When Gouda Abdel Khalek was Minister of Supply in March of 2012 he made a very “novel” suggestion— not the good kind of novel. At the time, Egypt’s food subsidy programme supplies were woefully insufficient to feed the millions of Egyptians benefitting (in theory) from the assistance. With some governorates having no rice for distribution for many months in a row, Abdel Khalek suggested that Egyptians begin making mahshy, the rice-stuffed vegetable dish, with the orzo-like pasta, lissan asfor (sparrow’s tongue in Arabic), instead of rice. He proposed distributing pasta to make up for the food programme’s inability to secure and distribute rice.
Egypt has huge wheat supply problems. The rice supply problems are big, largely the result of some very bad government policies on rice and rice exports. But it’s fair to say that Egypt’s problems with wheat are way, way bigger than its rice problems.
Whether Abdel Khalek had not considered or not taken seriously enough the country’s greater wheat vulnerability and risks are unclear. What is clear is that as the world’s largest importer of wheat, Egypt is highly exposed to even the slightest change in the global tradable wheat price or supply. No country in the world is more vulnerable. Replacing rice with pasta, a wheat product, will never be a good idea for Egypt.
It is quite simply tragic that the minister responsible for the public food programme at the time would make such a “novel” suggestion. Even more tragic, the logic and approach to procuring the country’s wheat supply have remained as void of common sense as Abdel Khalek’s suggestion.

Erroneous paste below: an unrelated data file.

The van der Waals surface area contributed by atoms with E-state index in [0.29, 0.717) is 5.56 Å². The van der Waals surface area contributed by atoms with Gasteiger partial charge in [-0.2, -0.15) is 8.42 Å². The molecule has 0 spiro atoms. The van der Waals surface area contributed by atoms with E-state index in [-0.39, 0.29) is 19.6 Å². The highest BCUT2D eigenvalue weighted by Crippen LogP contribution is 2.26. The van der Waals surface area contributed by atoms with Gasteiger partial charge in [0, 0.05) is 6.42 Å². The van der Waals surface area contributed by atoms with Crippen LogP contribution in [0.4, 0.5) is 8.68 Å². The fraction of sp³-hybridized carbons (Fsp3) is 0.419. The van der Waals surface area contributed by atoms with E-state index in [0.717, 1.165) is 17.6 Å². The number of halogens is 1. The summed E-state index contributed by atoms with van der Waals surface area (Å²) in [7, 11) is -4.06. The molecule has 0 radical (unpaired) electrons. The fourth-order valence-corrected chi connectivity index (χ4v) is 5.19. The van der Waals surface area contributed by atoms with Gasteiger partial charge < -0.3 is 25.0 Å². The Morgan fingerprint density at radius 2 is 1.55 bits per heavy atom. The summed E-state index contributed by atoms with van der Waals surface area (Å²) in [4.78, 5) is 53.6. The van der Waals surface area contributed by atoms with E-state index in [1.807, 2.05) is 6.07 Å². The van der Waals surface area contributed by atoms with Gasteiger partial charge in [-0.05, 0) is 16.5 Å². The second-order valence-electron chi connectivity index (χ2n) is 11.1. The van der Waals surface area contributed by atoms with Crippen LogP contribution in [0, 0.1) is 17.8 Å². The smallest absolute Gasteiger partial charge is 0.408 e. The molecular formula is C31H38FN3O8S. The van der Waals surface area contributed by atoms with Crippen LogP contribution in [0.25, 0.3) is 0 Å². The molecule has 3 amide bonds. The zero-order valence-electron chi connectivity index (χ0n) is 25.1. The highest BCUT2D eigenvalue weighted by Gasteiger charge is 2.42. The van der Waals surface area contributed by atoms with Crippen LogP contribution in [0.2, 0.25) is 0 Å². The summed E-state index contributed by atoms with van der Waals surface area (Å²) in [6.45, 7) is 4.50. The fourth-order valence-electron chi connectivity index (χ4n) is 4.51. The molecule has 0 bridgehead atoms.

There are many known effective ways to reduce a country’s wheat’s (or any commodity) supply risks. Egypt uses none of the modern approaches, relying on outdated and ineffective solutions. The government continues to approach the purchasing of wheat with the least sophistication possible, paying a much higher price than necessary.
Between November 2007 and October 2008, for instance, when wheat prices were at a then historic all-time high, Egypt imported an estimated 7m metric tonnes of wheat. The wheat import bill was estimated at about $2.75bn. According to calculations done by the World Bank, if Egypt had used known modern financial instruments to protect against risk, up to 20% of the costs of international wheat purchases during the height of the food crisis could have been saved. It is estimated that known hedging strategies could have saved somewhere between $150m-$600m of the $2.75bn spent on wheat, depending on the strategy.
Once again, the government is offering assurances about the country’s wheat supply. Unfortunately, the strategy is still very much the same as it was when the government could have saved between $150m to $600m and it will not reduce the massive wheat supply risks Egypt has long since been unable to afford.
The leadership responsible for the country’s food security is not only out of touch with realities and struggles of the poor, but also with the solutions available to reduce the country’s risks and vulnerabilities in guaranteeing food security. Big problems await if these “let them eat cake” and “let them use lissan asfor” realities are not addressed by real solutions.